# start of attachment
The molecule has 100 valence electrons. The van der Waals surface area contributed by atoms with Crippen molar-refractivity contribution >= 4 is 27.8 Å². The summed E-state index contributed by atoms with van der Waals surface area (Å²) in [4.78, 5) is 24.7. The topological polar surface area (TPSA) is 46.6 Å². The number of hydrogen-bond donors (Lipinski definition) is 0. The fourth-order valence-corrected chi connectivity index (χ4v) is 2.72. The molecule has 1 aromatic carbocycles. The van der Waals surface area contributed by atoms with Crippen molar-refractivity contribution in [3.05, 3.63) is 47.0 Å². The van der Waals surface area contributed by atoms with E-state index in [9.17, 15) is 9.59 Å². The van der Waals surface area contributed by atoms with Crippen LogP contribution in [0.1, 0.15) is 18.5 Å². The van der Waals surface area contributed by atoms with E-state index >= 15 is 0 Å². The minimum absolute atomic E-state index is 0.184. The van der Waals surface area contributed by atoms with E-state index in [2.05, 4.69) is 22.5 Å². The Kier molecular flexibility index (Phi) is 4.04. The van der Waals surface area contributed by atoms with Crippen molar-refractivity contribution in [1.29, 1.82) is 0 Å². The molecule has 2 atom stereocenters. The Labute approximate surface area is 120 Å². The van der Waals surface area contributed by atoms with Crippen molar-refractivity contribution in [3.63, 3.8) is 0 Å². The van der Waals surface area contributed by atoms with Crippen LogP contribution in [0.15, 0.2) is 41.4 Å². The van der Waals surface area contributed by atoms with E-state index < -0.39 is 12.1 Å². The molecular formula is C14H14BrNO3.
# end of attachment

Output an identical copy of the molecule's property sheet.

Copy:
The molecule has 100 valence electrons. The van der Waals surface area contributed by atoms with Crippen molar-refractivity contribution >= 4 is 27.8 Å². The summed E-state index contributed by atoms with van der Waals surface area (Å²) in [4.78, 5) is 24.7. The topological polar surface area (TPSA) is 46.6 Å². The number of hydrogen-bond donors (Lipinski definition) is 0. The fourth-order valence-corrected chi connectivity index (χ4v) is 2.72. The molecule has 1 aromatic carbocycles. The van der Waals surface area contributed by atoms with Crippen molar-refractivity contribution in [3.05, 3.63) is 47.0 Å². The van der Waals surface area contributed by atoms with E-state index in [9.17, 15) is 9.59 Å². The van der Waals surface area contributed by atoms with Crippen LogP contribution in [0.1, 0.15) is 18.5 Å². The van der Waals surface area contributed by atoms with E-state index >= 15 is 0 Å². The minimum absolute atomic E-state index is 0.184. The van der Waals surface area contributed by atoms with E-state index in [2.05, 4.69) is 22.5 Å². The Kier molecular flexibility index (Phi) is 4.04. The van der Waals surface area contributed by atoms with Crippen molar-refractivity contribution in [1.29, 1.82) is 0 Å². The molecule has 2 atom stereocenters. The Labute approximate surface area is 120 Å². The van der Waals surface area contributed by atoms with Crippen molar-refractivity contribution in [3.63, 3.8) is 0 Å². The van der Waals surface area contributed by atoms with Crippen LogP contribution in [0.15, 0.2) is 41.4 Å². The van der Waals surface area contributed by atoms with E-state index < -0.39 is 12.1 Å². The molecular formula is C14H14BrNO3.